• Fresh fruits, yoghurts, cereals or a big hearty English breakfast to support your day on the trail.
  • Pack-free walking with daily luggage transfers to your accommodation (20kg per person).
  • Local 24/7 UK support from RAW Travel staff.
  • Comprehensive information pack with full Coast to Coast guidebook and map booklet.
  • Pre-trip consultation with our specialist Coast to Coast team who all know and love the trail.


  • Single supplement $600 extra
  • Travel insurance
  • Flights

Map & Guide


Andrew and Gabrielle Tagg, East Killara (NSW) – June 2019
I just wanted to say that Gabrielle and I both agreed this Coast to Coast walk is fabulous and is arguably the best walk we have done to date. The scenery and the joy of walking in such secluded, pristine, beautiful and ever-changing vista, constantly reminded us how fortunate we were to be there. We were lucky with the weather, plus no injuries or blisters. The locals and fellow walkers we met and with whom we chatted were amazing and the places in which we stayed were always cosy, inviting, welcoming and a joy to be there. We both agreed at the end we could have easily continued walking such were the delights this walk evokes within you.

Sarah Beadman, Suffolk Park (NSW) – June 2019
Great way to see England’s countryside. The locals so welcoming and keen to help you. Challenges you mentally and physically. Didn’t want it to end.

Maureen Baker, Redcliffe (QLD) – May 2019
We just wanted to thank you for your great organisation of our Coast to Coast walk across England. Absolutely everything went like clockwork. We had good weather – no driving rain. Yes, at times it was cold but that is to be expected. All hosts were lovely. Plenty of food, especially the lunches. One lunch between two of us was more than ample. I would recommend RAW Travel to anyone interested in the Coast to Coast walk.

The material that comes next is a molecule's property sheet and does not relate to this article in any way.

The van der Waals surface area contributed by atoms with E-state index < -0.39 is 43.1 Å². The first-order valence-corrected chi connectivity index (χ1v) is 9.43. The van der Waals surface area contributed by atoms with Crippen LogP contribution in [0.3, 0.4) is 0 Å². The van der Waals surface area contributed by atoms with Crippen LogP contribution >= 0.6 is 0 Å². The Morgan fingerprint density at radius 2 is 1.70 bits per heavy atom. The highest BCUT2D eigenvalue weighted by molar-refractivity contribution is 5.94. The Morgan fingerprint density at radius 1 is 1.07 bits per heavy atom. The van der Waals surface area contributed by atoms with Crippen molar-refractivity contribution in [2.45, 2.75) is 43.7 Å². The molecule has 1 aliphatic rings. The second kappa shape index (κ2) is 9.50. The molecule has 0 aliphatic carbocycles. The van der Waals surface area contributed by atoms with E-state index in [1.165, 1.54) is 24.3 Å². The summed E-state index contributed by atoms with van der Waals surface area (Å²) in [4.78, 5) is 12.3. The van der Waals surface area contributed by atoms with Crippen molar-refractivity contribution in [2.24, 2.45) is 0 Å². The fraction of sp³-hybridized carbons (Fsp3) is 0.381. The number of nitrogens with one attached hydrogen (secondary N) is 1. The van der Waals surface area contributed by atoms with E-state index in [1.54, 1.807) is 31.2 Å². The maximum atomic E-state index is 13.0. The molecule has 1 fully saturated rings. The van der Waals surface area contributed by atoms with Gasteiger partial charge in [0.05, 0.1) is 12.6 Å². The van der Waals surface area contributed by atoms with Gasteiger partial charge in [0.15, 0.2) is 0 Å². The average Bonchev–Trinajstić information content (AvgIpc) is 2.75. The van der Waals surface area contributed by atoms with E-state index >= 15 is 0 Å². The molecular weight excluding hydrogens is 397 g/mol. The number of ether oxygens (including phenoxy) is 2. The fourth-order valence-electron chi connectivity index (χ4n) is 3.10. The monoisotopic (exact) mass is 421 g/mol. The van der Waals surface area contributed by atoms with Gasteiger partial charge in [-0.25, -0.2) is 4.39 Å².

Julie Kidd, Bunyip (VIC) – June 2018
A truly wonderful experience of walking in remote parts of England.

Dave & Kerry Stevenson, Glendale (NSW) – May 2018
All went well. The weather was almost perfect; it only rained at night. A very minor issue was the ‘breeze’ up on Kidsty Pike – let us say it was strong enough to blow you away if you were not careful. The accommodation was excellent all the way along the trail. The different B&B hosts were great and added good memories to the experience. Packhorse was flawless in moving our luggage around. The trail was a little harder underfoot than we expected with more rock hopping than we trained for, but a lot less mud. I only made one navigation error of note at Kidsty Pike in the cloud and wind but that was quickly corrected using a GPS app on my phone. I recommend the GPS app as a cheap alternative to getting a proper GPS like a Garmin Etrex. Although one lady we met used one and said it made navigation a breeze. At each decision point on the trail she knew within about 10m if she was on the right track or not. She said she hired it in Amsterdam for about 40 euros for the trip. Maybe there is somewhere in Australia that may hire GPS units, I certainly never thought of it. With Coast to Coast done and dusted we are looking forward to the Camino from Portugal. Thanks for your help with the trip and also to Ros and the rest of the team.

Matthew & Catherine Gibney, Invermay (VIC) – August 2017